Barbara Jane Reyes is the author of Diwata (BOA Editions, Ltd., 2010), winner of the Global Filipino Literary Award for Poetry and a finalist for the California Book Award. She was born in Manila, Philippines, raised in the San Francisco Bay Area, and is the author of two previous collections of poetry, Gravities of Center (Arkipelago Books, 2003) and Poeta en San Francisco (Tinfish Press, 2005), which received the James Laughlin Award of the Academy of American Poets. She is also the author of the chapbooks Easter Sunday (Ypolita Press, 2008) Cherry (Portable Press at Yo-Yo Labs, 2008), and For the City that Nearly Broke Me (Aztlan Libre Press, 2012).
An Andrew W. Mellon Foundation Fellow, she received her B.A. in Ethnic Studies at U.C. Berkeley and her M.F.A. at San Francisco State University. She is an adjunct professor at University of San Francisco’s Yuchengco Philippine Studies Program, where she teaches Filipino/a Literature in Diaspora, and Filipina Lives and Voices in Literature. She has also taught Filipino American Literature at San Francisco State University, and graduate poetry workshop at Mills College, and currently serves on the board of Philippine American Writers and Artists (PAWA). She lives with her husband, poet Oscar Bermeo, in Oakland, where she is co-editor of Doveglion Press.
Matthew Olzmann is the author of Mezzanines (Alice James Books), selected for the 2011 Kundiman Prize. His poems have appeared in New England Review, Kenyon Review, Gulf Coast, The Southern Review and elsewhere. He’s received fellowships and scholarships from the Kresge Arts Foundation, The Kenyon Review Writers Workshop, and the Bread Loaf Writers’ Conference. Currently, he teaches at Warren Wilson College and is the poetry editor of The Collagist.
* * *
LR: Some of the most pervasive themes that Mezzanines deals with are place, identity, and faith, all in the context of mortality. Can you talk about the relationship between mortality and some of the specific places, identities, and beliefs you grapple with in the book?
MO: I’ve heard it said that most of literature, in some way, grapples with only one question: what does it mean to be alive? I’m probably not capable of answering that question, but if the idea of mortality hangs over a lot of these poems, it’s because I often get stuck thinking in binary terms; I get at things by considering their opposites. What does it mean to be alive? Not a clue. What does it mean to not be alive? Now I’m sufficiently terrified. What I’m saying is I tend to be the type of writer who understands the dark only by flicking the lights on and off a couple dozen times. I understand the deep end of the pool by splashing through the shallow side. I know Eden is paradise only when I’m banging against the gate from the wrong side.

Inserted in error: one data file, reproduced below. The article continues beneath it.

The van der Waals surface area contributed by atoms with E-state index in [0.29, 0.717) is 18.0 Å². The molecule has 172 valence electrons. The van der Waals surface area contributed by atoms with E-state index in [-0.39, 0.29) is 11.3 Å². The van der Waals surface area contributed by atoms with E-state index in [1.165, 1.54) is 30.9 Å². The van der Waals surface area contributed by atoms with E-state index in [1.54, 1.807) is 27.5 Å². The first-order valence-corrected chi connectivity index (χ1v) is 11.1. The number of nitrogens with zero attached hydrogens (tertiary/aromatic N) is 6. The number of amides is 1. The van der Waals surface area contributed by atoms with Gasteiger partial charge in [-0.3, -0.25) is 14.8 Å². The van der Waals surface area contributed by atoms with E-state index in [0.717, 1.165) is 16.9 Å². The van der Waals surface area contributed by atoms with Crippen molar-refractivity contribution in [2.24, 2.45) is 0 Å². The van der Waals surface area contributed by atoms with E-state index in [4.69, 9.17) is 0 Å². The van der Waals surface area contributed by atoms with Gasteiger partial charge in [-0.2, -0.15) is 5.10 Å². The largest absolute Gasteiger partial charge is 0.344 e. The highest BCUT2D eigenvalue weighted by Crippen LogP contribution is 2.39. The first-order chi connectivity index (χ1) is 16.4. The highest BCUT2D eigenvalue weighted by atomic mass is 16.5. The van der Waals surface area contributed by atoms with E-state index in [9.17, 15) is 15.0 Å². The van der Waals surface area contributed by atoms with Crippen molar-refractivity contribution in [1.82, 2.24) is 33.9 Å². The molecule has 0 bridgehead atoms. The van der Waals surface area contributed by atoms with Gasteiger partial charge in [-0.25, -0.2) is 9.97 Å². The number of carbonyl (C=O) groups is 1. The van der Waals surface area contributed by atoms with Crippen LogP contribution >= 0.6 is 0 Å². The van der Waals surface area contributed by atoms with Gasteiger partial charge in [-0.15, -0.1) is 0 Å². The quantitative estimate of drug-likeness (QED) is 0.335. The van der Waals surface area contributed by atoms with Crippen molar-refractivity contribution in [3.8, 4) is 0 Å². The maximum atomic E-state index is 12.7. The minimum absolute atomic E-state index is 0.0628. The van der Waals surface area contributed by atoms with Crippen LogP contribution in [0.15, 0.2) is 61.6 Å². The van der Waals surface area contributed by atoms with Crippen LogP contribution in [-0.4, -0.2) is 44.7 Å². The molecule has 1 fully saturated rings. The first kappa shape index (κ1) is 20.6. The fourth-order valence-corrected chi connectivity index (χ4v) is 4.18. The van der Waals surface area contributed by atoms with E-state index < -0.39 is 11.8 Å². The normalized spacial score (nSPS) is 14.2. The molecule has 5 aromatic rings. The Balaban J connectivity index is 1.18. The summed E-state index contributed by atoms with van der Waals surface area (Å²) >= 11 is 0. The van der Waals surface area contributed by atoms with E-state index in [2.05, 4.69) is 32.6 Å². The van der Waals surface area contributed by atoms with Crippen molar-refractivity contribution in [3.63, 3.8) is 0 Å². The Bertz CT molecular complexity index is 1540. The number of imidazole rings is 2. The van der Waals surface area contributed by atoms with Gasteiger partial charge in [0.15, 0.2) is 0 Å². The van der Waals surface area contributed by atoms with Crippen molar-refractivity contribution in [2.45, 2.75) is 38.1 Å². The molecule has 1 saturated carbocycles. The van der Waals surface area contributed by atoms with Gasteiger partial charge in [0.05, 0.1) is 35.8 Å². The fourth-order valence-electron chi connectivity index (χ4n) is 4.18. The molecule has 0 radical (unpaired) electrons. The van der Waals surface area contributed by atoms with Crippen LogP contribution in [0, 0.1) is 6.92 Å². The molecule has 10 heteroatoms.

LR: Mezzanines is full of unlikely juxtapositions and contradictions; for example, the interplay between high literature and the intensely personal and emotional in “The Tiny Men in the Horse’s Mouth” or the pairing of sci-fi pop culture with a meditation on racial identity in “Spock as a Metaphor for the Construction of Race During My Childhood.” What are your thoughts on contradiction and juxtaposition as poetic strategies? As the aforementioned poems appear side by side in the book, can you explain how they relate to one another?
MO: I’m interested in making connections between various points, in metaphor as a device that makes something abstract more tangible. As such, I’m constantly looking at things that might not overtly belong together, and I’m trying to find correspondences among those dissimilarities.